For Whom the Bell Jar Extols

Edward Gorey's Fantod in a Bell Jar

Shortly after 9/11 I began to see bell jars, as I wandered about town. Curious little domes, sprouting up like so many glassy mushrooms, with increasing frequency, as decorative accessories flaunted in smart shops and well-appointed interiors. Today, from an aesthetic point of view, a potted hothouse flower, e.g. a Jack in the Pulpit or a curiosity, e.g. an Egyptian mummy's severed finger -- well, more simply put, these days a table top decoration seems nearly naked without a bell jar at hand to trap it there.


A bell jar is the paradigmatic opposition of a snow globe's self-contained whorling, glitter-and-glycerin nor'easter. The bell jar, quite obviously, protects its fragile contents from the outside world's harsh realities.

Conversely, Sylvia Plath's autobiographical novel established what's-caught-within-the-bell-jar as a notorious metaphor for the claustrophobia of clinical depression. " the person in The Bell Jar, blank and stopped up as a dead baby, the world itself is a bad dream."


Good, or bad, the blown glass dome is hardly a fad. Why? For starters, the bell jar was a ubiquitious accessory in late 19th century interiors, employed to protect the horror vacui of Victoriana -- fussy and more-often-than-not peculiar table top decorations from unsightly, greasy accumulations of dust motes and soot e.g. bouquets of flowers made from wax, or seashells, or human hair; beadwork baskets of fruit; taxidermy squirrels resurrected in lifelike poses, etc. And, I suspect, this late 19th century fascination with bell jars was, more importantly, a subconscious attempt to preserve what's held most dear, as result of the War Between the States' catastrophic losses.

For centuries, the bell jar has also been called a "garden cloche", serving out-of-doors to protect an early spring plant from a late frost, and to its hasten maturity. A terra cotta bell jar will transform rhubarb, a deadly brute of a clump, into a palatable cluster of sweet, delicate pink stems ready to be baked in a pie.

A "cloche" made of fur felt or other haberdashery stuffs becomes a woman's close-fitting brimless hat (From French: bell, from Medieval Latin clocca) typical of the 1920s and 1930s. The cloche hat is hardly au courant as a fashion accessory, but remains an enduring symbol of the Jazz Age flapper. As are rolled stockings and bootleg liquor; wearing aigrettes and smoking cigarettes; the liberation from the wasp waist and monobosom of the Gibson Girl silhouette that preceded her; vamping and syphilis.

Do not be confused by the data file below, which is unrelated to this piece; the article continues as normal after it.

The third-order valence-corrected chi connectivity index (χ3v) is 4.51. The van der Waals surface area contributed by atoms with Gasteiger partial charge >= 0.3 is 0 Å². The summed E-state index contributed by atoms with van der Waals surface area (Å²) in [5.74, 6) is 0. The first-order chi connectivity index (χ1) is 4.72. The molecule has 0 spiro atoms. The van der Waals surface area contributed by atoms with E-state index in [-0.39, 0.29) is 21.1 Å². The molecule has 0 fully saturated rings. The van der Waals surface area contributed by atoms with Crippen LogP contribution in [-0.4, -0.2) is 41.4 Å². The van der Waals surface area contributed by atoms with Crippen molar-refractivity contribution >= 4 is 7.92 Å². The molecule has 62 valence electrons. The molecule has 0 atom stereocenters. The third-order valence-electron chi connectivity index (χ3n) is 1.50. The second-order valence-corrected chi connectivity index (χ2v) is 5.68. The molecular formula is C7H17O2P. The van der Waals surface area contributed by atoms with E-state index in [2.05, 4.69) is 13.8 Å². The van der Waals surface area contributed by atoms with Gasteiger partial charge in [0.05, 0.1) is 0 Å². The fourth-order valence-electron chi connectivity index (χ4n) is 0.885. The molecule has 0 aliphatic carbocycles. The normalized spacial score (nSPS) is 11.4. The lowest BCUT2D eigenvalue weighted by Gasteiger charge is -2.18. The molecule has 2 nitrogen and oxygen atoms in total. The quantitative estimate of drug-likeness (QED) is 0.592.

But I digress.

Beyond the realms of decoration, and horticulture, bell jars are also frequently used in the classroom to illustrate the effect of a vacuum chamber. If Sylvia Plath had chosen to remain amongst the living, she would certainly have learned to appreciate the irony of the following science experiment in relationship to her prose, a demonstration that the propagation of sound is mediated by the air:

1. A ringing alarm clock is placed under the bell jar.

2. As the air is pumped out of it, the shrill noise of the alarm clock fades...

There. Evidence.

Setting an alarm clock is futile within the confines of a bell jar, where life becomes a ceaseless "bad dream". If you have the misfortune of getting stuck, muster the courage to lift the bell jar off of your head and use it to nurture flora, instead.

The online shop at Monticello, Thomas Jefferson's exquisitely self-designed house and garden museum, offers up a handsome looking terra cotta bell jar for your own garden.

Or try for a glass bell jar, to wear on your head to the next literary-themed costume party.

The College of Physicians of Philadelphia - Mutter Museum exhibits ghastly fluid-preserved anatomical and pathological specimens; alas, no pickled fantods are to be found.

The Bell Jar was first published in 1963 under a pseudonym because Sylvia Plath
questioned the novel's literary value and did not believe it to be a "serious work".

Walker Evans, Woman Wearing Cloche Hat and Stole,
New York City, 1928-30 Metropolitan Museum of Art